OLED introduction and basic OLED information
What is an OLED?
OLED (Organic Light Emitting Diodes) is a flat light emitting technology, made by placing a series of organic thin films between two conductors. When electrical current is applied, a bright light is emitted. OLEDs can be used to make displays and lighting. Because OLEDs emit light they do not require a backlight and so are thinner and more efficient than LCD displays(which do require a white backlight).
OLED vs LCD
OLED displays have the following advantages over LCD displays:
The future - flexible and transparent OLED displays
It turns out that because OLEDs are thin and simple - they can be used to create flexible and even transparent displays. This is pretty exciting as it opens up a whole world of possibilities:
Several companies are working towards such displays. In fact TDK is already producing simple transparent OLEDs, and Lenovo's S-800 phone is the first product to use them.
How do OLEDs work?
An OLED is made by placing a series of organic thin films between two conductors. When electrical current is applied, a bright light is emitted.
So what's organic about OLEDs?
OLEDs are organic because they are made from carbon and hydrogen. There's no connection to organic food or farming - although OLEDs are very efficient and do not contain any bad metals - so it's a real green technology.
Where can I find OLED displays today?
Today you can find small (2 to 7 inch) OLED displays in many types of devices such as mobile phones, A/V players, car audio systems and digital cameras. The list of companies that offer products with OLED displays is impressive: Sony, Samsung, Nokia, LG, Dell, Olympus, HTC, ASUS, Panasonic, Microsoft and others.
OLEDs are used in mobile devices today because they are thin, efficient and bright. Obviously OLEDs carry a price premium over LCDs, but companies are using these displays more and more. Here's our list of products and gadgets with an OLED display.
Why can't I buy an OLED TV?
Actually, you can. If you live in Korea, and have some spare change (11 million Won, or about $10,000) then you can buy LG's 55EM9700 - a stunning 55" OLED TV that's only 4 mm thick and weighs just 3.5Kg. The Full-HD TV offers superb colors and contrast ratio and passive 3D. Samsung is set to release their own OLED TV soon (the ES9500). Samsung's TV uses quite different technology compared to LG's TV, but both offer stunning image quality and have received race reviews in trade shows.
Back in November 2007 Sony began to sell the world's first OLED TV - the 11" XEL-1 (for about 2000$). But this wasn't really a commercial product and the price was too high, and Sony stopped selling it on February 2010. In January 2010, LG unveiled the EL9500, a 15" OLED TV, which suffered the same fate as the XEL-1. You can find more information about OLED TVs here.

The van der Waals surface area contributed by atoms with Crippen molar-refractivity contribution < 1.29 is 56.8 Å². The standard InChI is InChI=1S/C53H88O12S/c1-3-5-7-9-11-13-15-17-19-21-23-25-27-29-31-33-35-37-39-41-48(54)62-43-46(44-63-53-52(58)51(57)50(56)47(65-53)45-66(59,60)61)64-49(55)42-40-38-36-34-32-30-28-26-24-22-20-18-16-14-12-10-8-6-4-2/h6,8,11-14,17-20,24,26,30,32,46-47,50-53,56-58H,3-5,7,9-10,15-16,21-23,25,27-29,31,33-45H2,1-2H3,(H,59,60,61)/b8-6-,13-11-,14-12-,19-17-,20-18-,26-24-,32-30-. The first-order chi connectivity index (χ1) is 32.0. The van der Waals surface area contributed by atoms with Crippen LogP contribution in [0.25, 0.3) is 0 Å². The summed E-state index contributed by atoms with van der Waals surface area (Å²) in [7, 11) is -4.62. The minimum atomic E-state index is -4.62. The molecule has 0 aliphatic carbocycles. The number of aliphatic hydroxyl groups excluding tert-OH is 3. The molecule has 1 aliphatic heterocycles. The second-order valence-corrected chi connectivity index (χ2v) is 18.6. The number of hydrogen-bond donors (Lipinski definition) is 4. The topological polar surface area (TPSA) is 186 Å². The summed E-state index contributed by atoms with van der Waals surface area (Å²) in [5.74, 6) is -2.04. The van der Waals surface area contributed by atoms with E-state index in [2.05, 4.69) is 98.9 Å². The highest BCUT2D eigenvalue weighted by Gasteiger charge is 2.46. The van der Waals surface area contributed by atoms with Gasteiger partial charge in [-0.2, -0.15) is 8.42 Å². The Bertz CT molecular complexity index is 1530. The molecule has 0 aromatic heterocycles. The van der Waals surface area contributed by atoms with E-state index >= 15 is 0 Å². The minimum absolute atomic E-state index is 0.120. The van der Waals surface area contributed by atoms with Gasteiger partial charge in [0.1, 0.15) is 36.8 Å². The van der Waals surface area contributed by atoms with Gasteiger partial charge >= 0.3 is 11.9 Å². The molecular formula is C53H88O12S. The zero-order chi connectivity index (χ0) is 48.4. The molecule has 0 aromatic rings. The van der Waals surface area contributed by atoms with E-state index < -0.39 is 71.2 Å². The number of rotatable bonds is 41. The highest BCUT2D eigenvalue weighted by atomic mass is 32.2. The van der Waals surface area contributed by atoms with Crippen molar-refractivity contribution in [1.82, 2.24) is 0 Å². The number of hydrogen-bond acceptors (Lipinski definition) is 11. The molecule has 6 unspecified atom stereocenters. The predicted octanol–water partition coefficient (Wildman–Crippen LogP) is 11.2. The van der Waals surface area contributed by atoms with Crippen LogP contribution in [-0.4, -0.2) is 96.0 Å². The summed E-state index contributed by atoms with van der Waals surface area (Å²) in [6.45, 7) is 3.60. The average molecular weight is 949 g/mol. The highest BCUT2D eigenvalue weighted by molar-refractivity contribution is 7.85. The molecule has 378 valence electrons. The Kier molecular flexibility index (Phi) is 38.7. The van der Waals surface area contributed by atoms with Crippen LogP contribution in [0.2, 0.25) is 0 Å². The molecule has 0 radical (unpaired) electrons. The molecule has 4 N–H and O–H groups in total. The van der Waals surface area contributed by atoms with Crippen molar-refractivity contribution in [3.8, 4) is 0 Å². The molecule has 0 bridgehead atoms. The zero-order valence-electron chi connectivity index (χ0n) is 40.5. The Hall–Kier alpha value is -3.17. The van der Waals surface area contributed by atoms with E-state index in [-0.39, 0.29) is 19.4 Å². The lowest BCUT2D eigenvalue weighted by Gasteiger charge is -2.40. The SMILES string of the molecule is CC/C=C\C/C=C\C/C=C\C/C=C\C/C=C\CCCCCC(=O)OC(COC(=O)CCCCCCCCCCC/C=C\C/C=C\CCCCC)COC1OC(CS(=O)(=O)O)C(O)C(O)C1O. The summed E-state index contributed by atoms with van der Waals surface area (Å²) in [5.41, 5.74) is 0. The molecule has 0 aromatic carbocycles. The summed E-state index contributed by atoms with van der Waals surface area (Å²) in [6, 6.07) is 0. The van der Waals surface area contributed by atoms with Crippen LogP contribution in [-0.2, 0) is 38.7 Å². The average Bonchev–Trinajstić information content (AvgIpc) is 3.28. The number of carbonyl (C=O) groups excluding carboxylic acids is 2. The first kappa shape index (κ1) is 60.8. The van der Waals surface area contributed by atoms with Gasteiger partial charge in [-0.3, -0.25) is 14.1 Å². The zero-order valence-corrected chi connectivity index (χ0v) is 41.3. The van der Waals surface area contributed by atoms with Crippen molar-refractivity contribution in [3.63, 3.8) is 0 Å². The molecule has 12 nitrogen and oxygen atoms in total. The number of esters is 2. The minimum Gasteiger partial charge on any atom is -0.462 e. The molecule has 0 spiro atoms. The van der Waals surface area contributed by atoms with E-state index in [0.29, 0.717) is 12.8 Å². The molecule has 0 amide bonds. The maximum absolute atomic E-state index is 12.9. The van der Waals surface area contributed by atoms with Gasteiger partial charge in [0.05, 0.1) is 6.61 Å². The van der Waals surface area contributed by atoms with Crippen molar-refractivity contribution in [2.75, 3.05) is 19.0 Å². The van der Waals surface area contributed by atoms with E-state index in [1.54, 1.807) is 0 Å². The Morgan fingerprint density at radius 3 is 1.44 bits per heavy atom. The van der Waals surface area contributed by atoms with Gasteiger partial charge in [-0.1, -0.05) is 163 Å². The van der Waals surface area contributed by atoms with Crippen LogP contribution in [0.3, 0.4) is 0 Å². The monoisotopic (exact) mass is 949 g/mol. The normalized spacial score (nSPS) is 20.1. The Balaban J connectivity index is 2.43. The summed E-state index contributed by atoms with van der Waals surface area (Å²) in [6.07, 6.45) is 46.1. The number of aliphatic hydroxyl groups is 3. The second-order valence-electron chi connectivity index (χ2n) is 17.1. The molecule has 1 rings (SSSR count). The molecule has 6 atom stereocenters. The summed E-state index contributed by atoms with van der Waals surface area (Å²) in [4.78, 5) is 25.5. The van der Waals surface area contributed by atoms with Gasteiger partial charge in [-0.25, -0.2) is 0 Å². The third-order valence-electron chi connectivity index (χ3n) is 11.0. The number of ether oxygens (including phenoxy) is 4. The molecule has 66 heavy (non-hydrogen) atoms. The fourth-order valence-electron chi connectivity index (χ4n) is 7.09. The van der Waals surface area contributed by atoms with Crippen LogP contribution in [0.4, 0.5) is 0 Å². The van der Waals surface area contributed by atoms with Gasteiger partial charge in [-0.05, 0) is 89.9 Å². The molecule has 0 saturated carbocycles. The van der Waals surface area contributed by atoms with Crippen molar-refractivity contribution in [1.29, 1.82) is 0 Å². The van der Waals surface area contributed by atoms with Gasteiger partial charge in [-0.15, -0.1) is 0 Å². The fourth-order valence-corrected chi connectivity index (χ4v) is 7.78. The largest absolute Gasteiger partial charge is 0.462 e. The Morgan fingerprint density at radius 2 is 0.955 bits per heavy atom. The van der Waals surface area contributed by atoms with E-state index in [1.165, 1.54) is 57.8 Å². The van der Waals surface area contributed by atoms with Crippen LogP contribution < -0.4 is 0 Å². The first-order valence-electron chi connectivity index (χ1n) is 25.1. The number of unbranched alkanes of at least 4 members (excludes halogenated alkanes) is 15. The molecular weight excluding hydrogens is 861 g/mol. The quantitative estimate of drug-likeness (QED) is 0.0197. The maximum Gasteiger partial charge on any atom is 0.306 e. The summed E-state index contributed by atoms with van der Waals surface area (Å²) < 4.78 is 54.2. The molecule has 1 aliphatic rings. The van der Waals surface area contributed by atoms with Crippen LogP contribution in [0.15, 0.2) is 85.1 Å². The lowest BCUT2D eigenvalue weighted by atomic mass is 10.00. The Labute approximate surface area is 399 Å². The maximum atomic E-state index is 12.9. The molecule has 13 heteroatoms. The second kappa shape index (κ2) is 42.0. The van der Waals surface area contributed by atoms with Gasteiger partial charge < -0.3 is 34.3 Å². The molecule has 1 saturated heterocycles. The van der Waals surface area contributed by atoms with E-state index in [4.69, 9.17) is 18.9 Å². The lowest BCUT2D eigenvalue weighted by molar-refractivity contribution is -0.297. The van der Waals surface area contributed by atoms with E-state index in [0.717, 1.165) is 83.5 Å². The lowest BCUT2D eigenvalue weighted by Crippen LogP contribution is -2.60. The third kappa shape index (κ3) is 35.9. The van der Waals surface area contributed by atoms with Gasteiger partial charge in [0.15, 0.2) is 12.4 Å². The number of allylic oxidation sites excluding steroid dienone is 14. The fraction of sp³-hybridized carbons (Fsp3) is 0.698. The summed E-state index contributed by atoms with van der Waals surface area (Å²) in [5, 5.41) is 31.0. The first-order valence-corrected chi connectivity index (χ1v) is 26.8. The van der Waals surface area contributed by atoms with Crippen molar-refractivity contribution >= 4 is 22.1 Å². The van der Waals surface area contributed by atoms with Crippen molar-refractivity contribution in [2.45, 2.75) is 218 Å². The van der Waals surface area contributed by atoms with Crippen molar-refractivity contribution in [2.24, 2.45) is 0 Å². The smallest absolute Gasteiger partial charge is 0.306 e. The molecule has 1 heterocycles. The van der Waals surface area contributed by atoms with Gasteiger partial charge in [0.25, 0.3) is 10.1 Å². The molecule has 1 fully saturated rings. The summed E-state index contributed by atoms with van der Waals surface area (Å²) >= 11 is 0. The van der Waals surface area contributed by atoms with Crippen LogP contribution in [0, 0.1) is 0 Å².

OLEDs aren't perfect. First of all, today it costs more to produce an OLED than it does to produce an LCD - although this should hopefully change in the future, as OLEDs has a potential to be even cheaper than LCDs because of their simple design.
OLEDs have limited lifetime (like any display, really), that was quite a problem a few years ago. But there has been constant progress, and today this is almost a non-issue.
OLEDs can also be problematic in direct sunlight, because of their emmissive nature. But companies are working to make it better, and newer AMOLEDs (such as Samsung's Super AMOLED and Super AMOLED Plus and Nokia's CBD displays) are quite good in that respect - some even consider them superior to LCDs.
Can OLEDs produce white lighting?
One of the more exciting attributes of organic displays is the low power consumption, and the ability to operate as a light source. OLEDs can produce white light, and can provide the bulb of the future - low power (maybe even more efficient than CFL lamps) and thin area designs (and no bad metals). As OLEDs will also be flexible and transparent, this technology can truly be the light of the future.
Most Lighting companies (including Philips, OSRAM, GE, Lumiotec,Samsung, LG and UDC) are working towards OLED Lighting. You can buy 'sample' panels and lamps today - which are currently very expensive. It is expected that by 2012-2013 'real' commercial production will begin.
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